“It’s not tax deductible now, but when you take it out at retirement, the money is tax free,” Garry continued. “Setting it up as an automatic withdrawal from your paycheck makes it easier than trying to get all together at the end of the year, when you do your taxes.”

Match or no match

By their mid-30s, most workers should enter into a 401(k) plan, even if your company offers no match in your contributions to the account, said Michael Vaules of FlagStone Retirement Consultants in Moorestown, New Jersey.

“At this point, a lot of people are at a point where they’re more comfortable, financially, but, for many, they’re also thinking about kids,” said Vaules. “I’d say to that client: OK, you’re in a car that costs $400 a month, but could you live with a car that costs $200 a month?”

And, if you have a 401(k), resist the urge to tap into that savings. A growing number of Americans draw cash from their 401(k) plans to pay for sudden expenses, according to a study released Oct. 25 by the Pew Charitable Trusts.

Pew surveyed 5,661 Americans ages 20 to 58. One in four had tapped their 401(k) following a divorce or job loss.

Many are unable to pay back the amount "borrowed" from their 401(k) plan, said Cheri Freeh, a certified public account with Hutchinson, Gillahan & Freeh in Quakertown, Pennsylvania.

"In my experience, people think they’re borrowing from their retirement plans, but they never pay it back," she said. "It ends up as a distribution [from 401(k)] and they end up paying taxes on it."

Focus on debt

Heading into your 40s with no retirement savings, Americans should be thinking about debt – credit cards and mortgage payments, which might be impossible to manage in retirement, Freeh advised.

"You'll probably always carry a small amount of debt, but I would shy away from any personal loans," said Freeh, an IRS Advisory Council member since 2014. “Being debt-free could be just as important in retirement. You're not going to be in position to pay these bills, and I know many people heading into retirement and they're making mortgage payments.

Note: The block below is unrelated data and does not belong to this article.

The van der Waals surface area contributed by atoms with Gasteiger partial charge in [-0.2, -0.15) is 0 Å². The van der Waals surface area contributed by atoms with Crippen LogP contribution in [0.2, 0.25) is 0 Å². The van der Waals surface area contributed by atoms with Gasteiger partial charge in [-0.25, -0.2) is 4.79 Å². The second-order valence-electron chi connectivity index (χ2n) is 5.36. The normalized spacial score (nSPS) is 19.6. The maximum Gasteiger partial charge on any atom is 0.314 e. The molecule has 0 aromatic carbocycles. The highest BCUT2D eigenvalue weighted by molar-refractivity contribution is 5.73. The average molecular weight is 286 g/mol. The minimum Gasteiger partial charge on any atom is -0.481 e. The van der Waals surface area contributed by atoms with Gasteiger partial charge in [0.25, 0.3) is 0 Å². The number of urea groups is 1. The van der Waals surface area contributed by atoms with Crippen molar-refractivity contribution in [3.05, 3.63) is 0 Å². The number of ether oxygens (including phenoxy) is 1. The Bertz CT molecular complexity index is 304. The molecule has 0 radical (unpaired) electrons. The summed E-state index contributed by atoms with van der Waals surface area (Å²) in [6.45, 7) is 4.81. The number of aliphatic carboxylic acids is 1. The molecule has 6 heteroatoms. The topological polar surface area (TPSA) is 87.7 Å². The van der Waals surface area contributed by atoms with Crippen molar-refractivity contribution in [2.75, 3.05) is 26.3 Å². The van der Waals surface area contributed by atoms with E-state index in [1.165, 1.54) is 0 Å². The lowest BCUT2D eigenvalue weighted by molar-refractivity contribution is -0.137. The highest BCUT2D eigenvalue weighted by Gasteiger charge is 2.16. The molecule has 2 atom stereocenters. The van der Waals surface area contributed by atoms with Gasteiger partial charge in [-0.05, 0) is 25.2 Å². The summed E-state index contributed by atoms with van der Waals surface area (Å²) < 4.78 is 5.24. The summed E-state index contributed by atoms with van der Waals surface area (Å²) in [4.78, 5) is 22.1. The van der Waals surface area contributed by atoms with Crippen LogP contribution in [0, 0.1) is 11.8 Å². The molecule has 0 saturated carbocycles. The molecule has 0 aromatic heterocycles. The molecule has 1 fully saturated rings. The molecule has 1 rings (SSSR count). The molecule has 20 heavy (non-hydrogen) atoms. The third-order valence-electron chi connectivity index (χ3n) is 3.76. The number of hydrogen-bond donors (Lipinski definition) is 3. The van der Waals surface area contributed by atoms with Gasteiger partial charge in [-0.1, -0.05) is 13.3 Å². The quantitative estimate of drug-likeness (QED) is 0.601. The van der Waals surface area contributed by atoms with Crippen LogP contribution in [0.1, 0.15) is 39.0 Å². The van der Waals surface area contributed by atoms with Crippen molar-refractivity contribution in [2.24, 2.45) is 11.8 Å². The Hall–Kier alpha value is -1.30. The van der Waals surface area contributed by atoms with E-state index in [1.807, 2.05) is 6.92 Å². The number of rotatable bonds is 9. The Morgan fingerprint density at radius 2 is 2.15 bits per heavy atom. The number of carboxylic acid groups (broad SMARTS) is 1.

Debt is something that, unfortunately, "many Americans just don't understand," said Olivia Mitchell, director of the Boettner Center on Pensions and Retirement Research at the Wharton School of the University of Pennsylvania. In published studies, Americans generally failed math questions about interest rates, inflation and calculated risk.

"Americans of all ages are much less financially literate," said Mitchell, who has studied financial literacy in the U.S. and other countries. "Women are less financially knowledgeable but more willing to learn and be trained. Men are much more confident in their wrong answers."

Working it

With no retirement savings in your 50s, Americans should think about job opportunities such a consulting.

Some retirees have expertise, which they can offer to a younger generation in exchange for cash, said Michael Garry, a certified financial planner with a master’s degree in finance from Saint Joseph’s University and a law degree from Widener University.

"You'll want to network and make connections with that next generation," said Garry. "You can't rely on connections with your generation because those people in your generation will be retired, too."

Another option: Find a part-time job that plays into your personal interests, said Vaules. “I’d advise them to start searching now for something that they’d like to do. Maybe, they love to golf and they can get a part-time job at the golf course,” said Vaules.

Budget for your future, said Freeh. "It's not only about how much you can save," said Freeh. "Equally important, you need to figure out how much you can spend in retirement. Ask yourself: what will be my expenses, and how far can I make that money go?"

And, remember, it could be worse, said Mitchell.

"I would rather be old in the United States than in any other country," she said. "I believe we have a better shake here than in other countries. That's not to say that the politicians can be relied upon to take care of us. You have to take care of yourself."

— James McGinnis: jmcginnis@couriertimes.com, @James_McGinnis